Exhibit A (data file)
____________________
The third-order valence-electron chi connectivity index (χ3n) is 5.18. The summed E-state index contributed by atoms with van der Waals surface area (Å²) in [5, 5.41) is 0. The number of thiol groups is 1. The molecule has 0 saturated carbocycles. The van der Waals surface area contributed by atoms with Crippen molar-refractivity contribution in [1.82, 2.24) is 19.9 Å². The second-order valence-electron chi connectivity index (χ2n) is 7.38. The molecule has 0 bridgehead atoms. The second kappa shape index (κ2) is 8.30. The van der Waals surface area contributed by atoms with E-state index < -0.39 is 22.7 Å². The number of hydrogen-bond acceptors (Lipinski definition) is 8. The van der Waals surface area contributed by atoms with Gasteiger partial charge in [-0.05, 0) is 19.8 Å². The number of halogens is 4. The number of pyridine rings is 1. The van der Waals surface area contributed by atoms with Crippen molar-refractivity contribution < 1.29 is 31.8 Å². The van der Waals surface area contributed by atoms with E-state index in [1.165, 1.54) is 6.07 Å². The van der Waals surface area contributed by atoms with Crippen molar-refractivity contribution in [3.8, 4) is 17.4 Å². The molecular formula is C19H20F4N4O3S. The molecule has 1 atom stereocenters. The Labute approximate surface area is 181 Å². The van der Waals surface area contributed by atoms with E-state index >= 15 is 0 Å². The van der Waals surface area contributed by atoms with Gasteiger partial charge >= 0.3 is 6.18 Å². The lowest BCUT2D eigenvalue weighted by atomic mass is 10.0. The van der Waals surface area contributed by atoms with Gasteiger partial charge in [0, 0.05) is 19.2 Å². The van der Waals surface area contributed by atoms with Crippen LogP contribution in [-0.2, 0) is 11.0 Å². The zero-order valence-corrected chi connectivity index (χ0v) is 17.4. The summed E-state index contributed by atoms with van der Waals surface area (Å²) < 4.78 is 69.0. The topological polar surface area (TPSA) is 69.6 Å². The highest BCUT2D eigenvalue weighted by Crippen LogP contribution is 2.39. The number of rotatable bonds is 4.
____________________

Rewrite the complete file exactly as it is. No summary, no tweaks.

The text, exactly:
The third-order valence-electron chi connectivity index (χ3n) is 5.18. The summed E-state index contributed by atoms with van der Waals surface area (Å²) in [5, 5.41) is 0. The number of thiol groups is 1. The molecule has 0 saturated carbocycles. The van der Waals surface area contributed by atoms with Crippen molar-refractivity contribution in [1.82, 2.24) is 19.9 Å². The second-order valence-electron chi connectivity index (χ2n) is 7.38. The molecule has 0 bridgehead atoms. The second kappa shape index (κ2) is 8.30. The van der Waals surface area contributed by atoms with E-state index < -0.39 is 22.7 Å². The number of hydrogen-bond acceptors (Lipinski definition) is 8. The van der Waals surface area contributed by atoms with Gasteiger partial charge in [-0.05, 0) is 19.8 Å². The number of halogens is 4. The number of pyridine rings is 1. The van der Waals surface area contributed by atoms with Crippen molar-refractivity contribution < 1.29 is 31.8 Å². The van der Waals surface area contributed by atoms with E-state index in [1.165, 1.54) is 6.07 Å². The van der Waals surface area contributed by atoms with Crippen molar-refractivity contribution in [3.8, 4) is 17.4 Å². The molecular formula is C19H20F4N4O3S. The molecule has 1 atom stereocenters. The Labute approximate surface area is 181 Å². The van der Waals surface area contributed by atoms with E-state index >= 15 is 0 Å². The van der Waals surface area contributed by atoms with Gasteiger partial charge >= 0.3 is 6.18 Å². The lowest BCUT2D eigenvalue weighted by atomic mass is 10.0. The van der Waals surface area contributed by atoms with Gasteiger partial charge in [0, 0.05) is 19.2 Å². The van der Waals surface area contributed by atoms with Crippen LogP contribution in [-0.2, 0) is 11.0 Å². The zero-order valence-corrected chi connectivity index (χ0v) is 17.4. The summed E-state index contributed by atoms with van der Waals surface area (Å²) < 4.78 is 69.0. The topological polar surface area (TPSA) is 69.6 Å². The highest BCUT2D eigenvalue weighted by Crippen LogP contribution is 2.39. The number of rotatable bonds is 4.